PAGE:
Renault Clio V6
Filed in the top of the “what were they thinking” drawer, the Clio V6 wasn’t built to homologate a rally car or break records. It was simply the fantastically difficult-to-drive result of a Laguna V6 finding its way into the back seats of a Clio. Complete with rear wheel drive and the turning circle of an intercity train, the mid-engined 227bhp wasn’t even that fast, but it was a glorious return to classic French madness.
Audi A1 quattro
Before the underrated S1, Audi turned its little hatch into a rally tribute act with aero-turbine wheels, white paintwork with red detailing and – crucially – quattro four-wheel drive. This required new rear suspension and even a special fuel tank.
It also required a massive £41,000 price, and of the 333 made, only 19 ever came to the UK. All in left-hand drive. Sounds ridiculous, no? But with a 2.0-litre motor tuned for 256bhp, 600 bespoke parts and well, those wheels, the A1 quattro became a modern curio-classic.
Volvo V40 T5
The thinking person’s Ford Focus ST? Well obviously not, giver it’s rarer than a unicorn/flying pig crossbreed.
But yes, believe it or not, Volvo’s unassuming family hatch was briefly available with the 2.5-litre five-cylinder motor shared with fast Fords. Except here, it was allied with a snoozy six-speed automatic and – attention torque-steer-phobics – four-wheel drive. Predictably it sold in Microsoft Zune quantities, but it’s a used gem today.
Mercedes A200 Turbo
Before the A-Class went all low-slung and sporty to face up to the Audi A3 and BMW 1-Series, it was much cleverer. It was tall, boxy, space-efficient and designed to be both easily convertible to electric power and very safe in a crash.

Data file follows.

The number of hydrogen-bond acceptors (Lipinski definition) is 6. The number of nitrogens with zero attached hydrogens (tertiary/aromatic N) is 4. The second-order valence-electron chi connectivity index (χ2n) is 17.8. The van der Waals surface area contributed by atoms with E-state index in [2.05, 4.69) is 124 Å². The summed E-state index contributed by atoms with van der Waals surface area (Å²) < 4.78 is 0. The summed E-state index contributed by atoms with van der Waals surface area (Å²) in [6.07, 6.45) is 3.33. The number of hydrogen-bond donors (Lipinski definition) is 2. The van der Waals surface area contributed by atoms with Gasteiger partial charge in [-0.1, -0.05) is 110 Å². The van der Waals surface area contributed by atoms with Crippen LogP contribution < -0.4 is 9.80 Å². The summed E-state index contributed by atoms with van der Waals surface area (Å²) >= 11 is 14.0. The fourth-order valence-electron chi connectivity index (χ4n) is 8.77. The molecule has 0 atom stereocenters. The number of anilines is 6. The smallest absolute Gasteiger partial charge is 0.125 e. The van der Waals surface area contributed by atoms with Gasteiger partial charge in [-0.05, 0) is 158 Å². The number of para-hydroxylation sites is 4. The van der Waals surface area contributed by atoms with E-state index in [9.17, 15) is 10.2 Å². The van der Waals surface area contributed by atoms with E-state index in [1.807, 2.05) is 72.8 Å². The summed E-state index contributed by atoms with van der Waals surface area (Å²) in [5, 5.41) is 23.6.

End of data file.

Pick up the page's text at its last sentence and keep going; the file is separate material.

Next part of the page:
Unfortunately crashing became unfairly synonymous with the innovative Mk1 after it failed a swerving ‘elk test’ by tipping over. ESP rectified the problem, and the second-gen car was better built too. So, Mercedes treated the range-topper to a turbo, giving 190bhp and 0-100kph in oh, erm, 8.0 seconds. A true performance car it really wasn’t. To think this is a distant relative of the AMG A45…
Vauxhall Chevette HS
Homologation specials often created legendary cars, but they’re all the sillier when the standard model was woefully dull. Taking a Chevette and shoving in a 2.3-litre 135bhp motor to drive its puny weight via the rear wheels is exactly the recipe we’re talking about.
This was 1975, so safety measures stretched to a new fibreglass front bumper to help aerodynamics, or something. Not until the Lotus Carlton would a Vauxhall gain such a reputation for fearsome power oversteer.
How could a car with only 59bhp be considered a hot hatch? Well, when it weighs less than 800kg, has a tiny rear-mounted four-cylinder motor, and takes a class victory at the 1961 Nürburgring 500km race. Best of all, the engine cover was permanently propped open to help cooling and aid the top speed, thanks to a sleeker drag coefficient. That’s lateral thinking at its Italian best.
Nissan Micra R
Some hatchbacks lend themselves to go-faster versions. Ford Fiestas and Focuses, Minis – anything that’s fun to drive in base trim, really. A Mk3 Nissan Micra was not one of those cars, but being desperate to inject some pizzazz into its bug-eyed city car, Nissan commissioned a rear-engined, rear-drive one-off with a stripped-out rollcaged interior and a 350bhp touring car motor.
Incredibly, this rocket-propelled OAP carriage wasn’t green-lit for production. Can’t think why…
MG Metro 6R4 Clubman
The Metro 6R4 is a Group B hall of famer, but it’d never have been eligible for competition had 200 examples not been (allegedly) produced for road-going purposes. We say allegedly as there’s some conjecture as to whether Austin-Rover actually ever built the complete 200-strong run of Clubmans. Costing £50k when new in 1986, the 250bhp V6-powered shoebox was vastly undertuned compared to its turbocharged competition siblings. But pretty tasty for a mid-Eighties Metro…
Vauxhall Meriva VXR
Ahh the heady days of 2006, when Vauxhall would ‘VXR’ just about anything wheeled it could get its hands on. Factory forklift trucks included, probably. The Meriva VXR was supposed to create a super-mini-MPV niche by bridging the sizeable gap between the Astra VXR hatch and Zafira VXR people-carrier. To do this, a turbo was fitted to the 1.6-litre engine, raising power from an adequate 108bhp to a potty 178bhp.
It was lowered and stiffened and prodigiously bodykitted… and then priced at £16,500. Sales were registered in the tens, not the thousands, and with the Focus ST costing £1,000 less, the Meriva VXR sank without trace. Can’t say we’re surprised.